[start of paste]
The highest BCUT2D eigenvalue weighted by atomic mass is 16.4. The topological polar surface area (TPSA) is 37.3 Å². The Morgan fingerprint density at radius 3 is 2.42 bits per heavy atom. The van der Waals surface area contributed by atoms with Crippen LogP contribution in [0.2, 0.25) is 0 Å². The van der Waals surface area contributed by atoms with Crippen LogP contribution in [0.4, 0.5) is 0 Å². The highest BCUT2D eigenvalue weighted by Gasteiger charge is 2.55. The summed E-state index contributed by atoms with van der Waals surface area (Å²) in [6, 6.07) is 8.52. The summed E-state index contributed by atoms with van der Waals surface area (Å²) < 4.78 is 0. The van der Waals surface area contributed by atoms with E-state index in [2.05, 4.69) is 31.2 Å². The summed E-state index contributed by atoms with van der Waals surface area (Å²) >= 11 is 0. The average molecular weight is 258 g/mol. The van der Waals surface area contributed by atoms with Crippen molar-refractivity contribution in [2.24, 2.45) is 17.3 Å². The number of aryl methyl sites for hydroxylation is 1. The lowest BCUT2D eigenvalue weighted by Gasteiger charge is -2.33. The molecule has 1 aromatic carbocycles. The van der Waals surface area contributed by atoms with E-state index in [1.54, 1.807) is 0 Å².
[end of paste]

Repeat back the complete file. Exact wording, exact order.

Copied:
The highest BCUT2D eigenvalue weighted by atomic mass is 16.4. The topological polar surface area (TPSA) is 37.3 Å². The Morgan fingerprint density at radius 3 is 2.42 bits per heavy atom. The van der Waals surface area contributed by atoms with Crippen LogP contribution in [0.2, 0.25) is 0 Å². The van der Waals surface area contributed by atoms with Crippen LogP contribution in [0.4, 0.5) is 0 Å². The highest BCUT2D eigenvalue weighted by Gasteiger charge is 2.55. The summed E-state index contributed by atoms with van der Waals surface area (Å²) in [6, 6.07) is 8.52. The summed E-state index contributed by atoms with van der Waals surface area (Å²) < 4.78 is 0. The van der Waals surface area contributed by atoms with E-state index in [2.05, 4.69) is 31.2 Å². The summed E-state index contributed by atoms with van der Waals surface area (Å²) >= 11 is 0. The average molecular weight is 258 g/mol. The van der Waals surface area contributed by atoms with Crippen molar-refractivity contribution in [2.24, 2.45) is 17.3 Å². The number of aryl methyl sites for hydroxylation is 1. The lowest BCUT2D eigenvalue weighted by Gasteiger charge is -2.33. The molecule has 1 aromatic carbocycles. The van der Waals surface area contributed by atoms with E-state index in [1.54, 1.807) is 0 Å².